Grey divorces are increasingly common, but rising numbers don’t make them any less complicated, especially when it comes to splitting assets after years of planning for life as a couple. Reverse mortgages in place before the divorce may be impacted in multiple ways. Also, new reverse mortgages taken out as part of or after a settlement may also offer an attractive option for a spouse who wishes to stay in the home. Either way, there are several factors to consider when thinking of a reverse mortgage after a divorce.
The following frequently asked questions look at reverse mortgages after a divorce both from the perspective of an existing reverse mortgage and the possibility of taking a new reverse mortgage as a part of the divorce process.
Does Divorce Make a Reverse Mortgage Come Due?
Whether or not a divorce causes a reverse mortgage to come due depends on who is on the reverse mortgage and what one or both borrowers decide.
If both spouses are on the reverse mortgage loan, whether the loan becomes due depends on loan guidelines. If the loan is in good standing and one spouse wants to stay in the home, and the other spouse moves out, the divorce will not trigger the mortgage coming due. If one of the borrowers remains in the home, the reverse mortgage terms will remain unaffected.
In cases where only one spouse is the borrower, and they decide to move out, the reverse mortgage will come due. The borrowing spouse can sell the home or refinance to repay the reverse mortgage.
Options for Reverse Mortgages in Place Before Divorce
In cases where a couple jointly entered the reverse mortgage during the marriage, then at the time of the divorce, they have the following options:
- Sell the home. If neither spouse wants to keep the house, the couple can sell it, pay off the reverse mortgage, and split any remaining proceeds.
- One spouse keeps the home. If the divorce settlement allows one borrowing spouse to stay in the home, the existing reverse mortgage does not need to be paid off. Depending on the circumstances of the divorce, however, it may be preferable to refinance and for the spouse keeping the home to take out a new reverse mortgage in their name alone.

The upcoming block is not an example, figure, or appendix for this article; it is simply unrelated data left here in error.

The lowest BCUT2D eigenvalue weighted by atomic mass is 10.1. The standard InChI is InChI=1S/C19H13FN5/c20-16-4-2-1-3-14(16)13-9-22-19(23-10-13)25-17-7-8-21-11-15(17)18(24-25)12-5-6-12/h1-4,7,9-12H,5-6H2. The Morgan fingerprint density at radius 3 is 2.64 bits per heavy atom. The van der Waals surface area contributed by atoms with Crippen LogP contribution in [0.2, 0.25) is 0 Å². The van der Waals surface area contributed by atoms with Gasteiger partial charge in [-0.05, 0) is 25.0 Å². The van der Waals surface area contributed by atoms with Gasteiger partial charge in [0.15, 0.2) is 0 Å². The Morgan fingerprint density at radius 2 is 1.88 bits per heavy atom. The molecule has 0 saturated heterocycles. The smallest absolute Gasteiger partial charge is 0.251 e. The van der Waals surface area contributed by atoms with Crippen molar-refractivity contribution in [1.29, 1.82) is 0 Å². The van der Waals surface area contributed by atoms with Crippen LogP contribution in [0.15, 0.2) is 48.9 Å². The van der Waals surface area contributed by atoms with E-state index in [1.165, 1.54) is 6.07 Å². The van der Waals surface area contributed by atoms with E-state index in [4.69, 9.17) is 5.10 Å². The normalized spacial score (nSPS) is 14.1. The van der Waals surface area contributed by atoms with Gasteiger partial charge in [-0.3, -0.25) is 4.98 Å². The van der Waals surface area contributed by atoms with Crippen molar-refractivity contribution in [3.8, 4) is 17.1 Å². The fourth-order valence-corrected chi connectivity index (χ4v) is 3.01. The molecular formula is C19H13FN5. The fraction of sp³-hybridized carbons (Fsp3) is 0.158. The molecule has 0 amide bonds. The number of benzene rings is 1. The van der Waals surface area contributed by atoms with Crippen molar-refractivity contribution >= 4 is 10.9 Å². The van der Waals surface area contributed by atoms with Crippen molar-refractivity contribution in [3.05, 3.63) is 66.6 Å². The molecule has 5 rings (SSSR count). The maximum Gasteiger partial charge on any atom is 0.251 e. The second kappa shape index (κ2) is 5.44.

- Refinance the reverse mortgage. If there is enough equity in the home, one spouse may refinance via a new reverse mortgage and pay out the other spouse.
What if a Borrower With a Reverse Mortgage Gets Remarried?
If a borrower took a reverse mortgage before remarrying, the new spouse won’t be automatically added to the loan. If you’d like your spouse added to your reverse mortgage (provided they meet the eligibility requirements), you may be able to refinance and add your spouse to the new reverse mortgage.
Can a Reverse Mortgage Fund a Divorce Settlement?
Reverse mortgages can be useful tools in divorce settlements. Say one spouse wants to stay in the marital home but can’t afford to buy the second spouse out. A new reverse mortgage could fund a divorce settlement for the spouse who’d like to stay in the home.
The spouse who’d like to stay in the home must be able to prove they can maintain the property and pay any requisite fees, insurance and taxes. This spouse may use the proceeds to pay the other spouse as a part of the divorce settlement.
Taking a Reverse Mortgage as a Part of Divorce Proceedings
Getting divorced later in life naturally brings fears of financial insecurity and housing instability. For the senior spouse who would still like to stay in the home, a reverse mortgage may offer a way to eliminate monthly payments and help supplement income. It is also a viable strategy to limit housing expenses in later years and provide financial peace of mind post-divorce.
This article is intended for general informational and educational purposes only, and should not be construed as financial or tax advice. For more information about whether a reverse mortgage may be right for you, you should consult an independent financial advisor. For tax advice, please consult a tax professional.